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Politcally Incorrect Musings
How to pay down the national debt 
17th-Jan-2011 11:33 am
Money
The GOP will win the debt-limit fight

By Marc A. Thiessen
Monday, January 17, 2011

Let's be clear: Republicans have the upper hand in the coming fight over raising the federal debt limit. President Obama will push to raise the limit without giving Republicans the massive spending cuts they demand. But in the end he will cave. [...]

The national debt has grown by $3.4 trillion since Obama took office. According to the Congressional Budget Office, our public debt is now about 62 percent of our economy -- the highest percentage since shortly after World War II -- and could reach 87 percent of our economy in just 10 years. Now, after maxing out the nation's credit card, Democrats are asking Republicans -- who just campaigned on a promise to reduce the national debt -- to bail them out by raising the debt limit. If Republicans do so, Democrats must agree to significant cuts and spending controls in exchange. [...]

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Raising the debt limit without a budget implies that the money has already been spent - or is being planned on being spent. I say freeze it and let's make the government "sacrifice" their little pet programs, for once. Force the government to only fund the very basics. A freeze on the debt limit will NOT cause the government to collapse. Since Obama has taken office, the national debt has increased approximately $11,040 per person in the US. That is the INCREASE, not the total amount of debt. Since the ability to finance the national debt is based on the productivity of the people, that is a hefty burden per person.

Now consider that about 20% of the population THAT IS EMPLOYABLE is unemployed or underemployed. Scared yet?

I don't care where you stand on government health care - we can't afford it. Period. But, this post is not about that. This post is about how to pay down the national debt and I have a plan. It is not complete, but it is a start.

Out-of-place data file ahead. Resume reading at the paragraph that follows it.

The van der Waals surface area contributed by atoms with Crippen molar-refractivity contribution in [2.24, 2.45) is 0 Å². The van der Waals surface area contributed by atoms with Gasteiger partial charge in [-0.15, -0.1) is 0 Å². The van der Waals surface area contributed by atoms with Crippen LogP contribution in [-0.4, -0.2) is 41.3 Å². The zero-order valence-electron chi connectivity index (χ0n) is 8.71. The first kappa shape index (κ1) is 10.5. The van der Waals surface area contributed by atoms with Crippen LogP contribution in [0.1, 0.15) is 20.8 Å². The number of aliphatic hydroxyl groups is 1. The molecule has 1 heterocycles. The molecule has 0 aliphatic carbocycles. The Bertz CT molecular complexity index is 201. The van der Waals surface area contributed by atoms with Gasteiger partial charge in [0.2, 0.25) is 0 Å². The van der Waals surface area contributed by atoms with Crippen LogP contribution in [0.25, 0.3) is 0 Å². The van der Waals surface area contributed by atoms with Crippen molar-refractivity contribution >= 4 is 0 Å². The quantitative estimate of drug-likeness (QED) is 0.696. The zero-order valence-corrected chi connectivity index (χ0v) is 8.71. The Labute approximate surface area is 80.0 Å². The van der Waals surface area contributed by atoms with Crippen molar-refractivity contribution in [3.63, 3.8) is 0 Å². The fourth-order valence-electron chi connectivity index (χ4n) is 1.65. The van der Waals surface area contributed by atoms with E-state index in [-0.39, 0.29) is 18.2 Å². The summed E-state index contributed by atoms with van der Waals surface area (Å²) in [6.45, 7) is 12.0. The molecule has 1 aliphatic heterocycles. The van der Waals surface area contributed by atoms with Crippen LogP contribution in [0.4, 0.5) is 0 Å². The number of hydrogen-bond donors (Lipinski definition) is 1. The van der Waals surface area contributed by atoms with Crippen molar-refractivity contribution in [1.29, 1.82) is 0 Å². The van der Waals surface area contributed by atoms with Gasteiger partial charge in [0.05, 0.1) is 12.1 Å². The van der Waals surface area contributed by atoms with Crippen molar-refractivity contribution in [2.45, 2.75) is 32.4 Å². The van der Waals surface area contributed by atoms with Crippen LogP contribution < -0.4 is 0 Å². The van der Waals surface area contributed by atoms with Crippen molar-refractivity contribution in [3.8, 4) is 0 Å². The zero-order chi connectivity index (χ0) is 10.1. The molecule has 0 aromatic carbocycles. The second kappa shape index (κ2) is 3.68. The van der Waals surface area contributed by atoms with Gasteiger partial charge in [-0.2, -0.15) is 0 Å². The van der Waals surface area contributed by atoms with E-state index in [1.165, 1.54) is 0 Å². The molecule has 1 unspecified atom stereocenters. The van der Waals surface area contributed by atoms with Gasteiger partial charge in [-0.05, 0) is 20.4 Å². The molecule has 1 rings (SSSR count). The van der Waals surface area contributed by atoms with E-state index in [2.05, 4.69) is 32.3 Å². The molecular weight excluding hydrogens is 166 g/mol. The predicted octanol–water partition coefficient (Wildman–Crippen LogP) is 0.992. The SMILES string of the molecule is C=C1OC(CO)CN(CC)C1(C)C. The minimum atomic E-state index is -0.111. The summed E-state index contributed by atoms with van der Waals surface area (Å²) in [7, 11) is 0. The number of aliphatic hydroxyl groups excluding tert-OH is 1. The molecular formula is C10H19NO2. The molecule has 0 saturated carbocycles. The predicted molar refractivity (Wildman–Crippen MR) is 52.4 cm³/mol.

The current share of the national debt - per citizen at the time of this writing - is $45,036.04. What if (and it is a BIG "if") people were allowed to pay off their share and then not be taxed again for a long long time. That is, someone pays off their share of the national debt and then they don't pay federal taxes again for the next (just tossing out a number, here) 20 years. No federal taxes. No accrual of them, either. After the time is up, then taxes are filed and paid as normally done. In the meantime, the federal debt ceiling is also frozen for a similar length of time and spending cuts are strongly employed.

Obviously, this is not a perfect plan. Young people get saddled with the same amount of debt as the older generations. Clearly, they didn't contribute the same amount to the national debt since they simply were not alive that long.

Then you have all the people griping that the rich are STILL not paying their "fair share" (by who's determination is the criteria for "fair"?) since now they don't have to pay ANY taxes (even if only for a limited time) and the lower income folks still have to file annually.

I did mention that this is the START of an idea. This monster needs more flesh.
Comments 
17th-Jan-2011 08:41 pm (UTC) - Fuel for the fire
Just had another thought (yeah, it hurt - har har har) - what about taking out a bank loan to pay your portion if you don't have the cash to pay outright? If the tax free term is 20 years and you take out a 15 year loan, you get five years of no federal taxes!

Plus, this gives the banking industry another interesting financial instrument to play around with. Think of how much extra money you would have each paycheck to play with.

But something interesting also happens. Some states fix their taxes to a percentage of federal taxable income. After you pay, you don't have have an federal taxable income. Your state tax goes to zero.

This would mean that states would have to tax you on the calculated amount of federal taxable income you would have to pay on as if you didn't pay your portion of the debt. This still results in a larger paycheck and keeps the accountants employed.

Let's say you invest the extra money. State revenue would increase as your total income rises due to addition of your investment derived income. You STILL take home a larger paycheck even though you are not getting out of state taxes.

What if your state (if it has an income tax) implemented the same tax program? The only thing you'd be paying is sales tax on the things you buy! Ka-ching!
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